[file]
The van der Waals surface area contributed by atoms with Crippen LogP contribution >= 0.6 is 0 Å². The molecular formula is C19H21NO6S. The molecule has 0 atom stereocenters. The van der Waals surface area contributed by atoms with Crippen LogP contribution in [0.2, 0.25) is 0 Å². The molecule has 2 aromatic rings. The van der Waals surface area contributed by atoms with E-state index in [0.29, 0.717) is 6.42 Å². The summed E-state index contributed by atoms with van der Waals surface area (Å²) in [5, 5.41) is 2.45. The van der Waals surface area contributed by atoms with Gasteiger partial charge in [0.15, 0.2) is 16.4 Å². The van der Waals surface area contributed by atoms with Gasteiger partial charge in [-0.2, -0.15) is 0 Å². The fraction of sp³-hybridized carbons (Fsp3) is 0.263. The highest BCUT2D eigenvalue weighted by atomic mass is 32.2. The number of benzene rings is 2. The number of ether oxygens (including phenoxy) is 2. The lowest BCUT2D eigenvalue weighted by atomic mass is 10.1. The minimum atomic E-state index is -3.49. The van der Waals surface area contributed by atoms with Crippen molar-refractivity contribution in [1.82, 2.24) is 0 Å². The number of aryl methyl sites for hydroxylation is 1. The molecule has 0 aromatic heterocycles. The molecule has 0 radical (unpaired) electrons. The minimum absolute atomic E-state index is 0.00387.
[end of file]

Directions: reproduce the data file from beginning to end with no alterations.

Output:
The van der Waals surface area contributed by atoms with Crippen LogP contribution >= 0.6 is 0 Å². The molecular formula is C19H21NO6S. The molecule has 0 atom stereocenters. The van der Waals surface area contributed by atoms with Crippen LogP contribution in [0.2, 0.25) is 0 Å². The molecule has 2 aromatic rings. The van der Waals surface area contributed by atoms with E-state index in [0.29, 0.717) is 6.42 Å². The summed E-state index contributed by atoms with van der Waals surface area (Å²) in [5, 5.41) is 2.45. The van der Waals surface area contributed by atoms with Gasteiger partial charge in [0.15, 0.2) is 16.4 Å². The van der Waals surface area contributed by atoms with Gasteiger partial charge in [-0.2, -0.15) is 0 Å². The fraction of sp³-hybridized carbons (Fsp3) is 0.263. The highest BCUT2D eigenvalue weighted by atomic mass is 32.2. The number of benzene rings is 2. The number of ether oxygens (including phenoxy) is 2. The lowest BCUT2D eigenvalue weighted by atomic mass is 10.1. The minimum atomic E-state index is -3.49. The van der Waals surface area contributed by atoms with Crippen molar-refractivity contribution in [1.82, 2.24) is 0 Å². The number of aryl methyl sites for hydroxylation is 1. The molecule has 0 aromatic heterocycles. The molecule has 0 radical (unpaired) electrons. The minimum absolute atomic E-state index is 0.00387.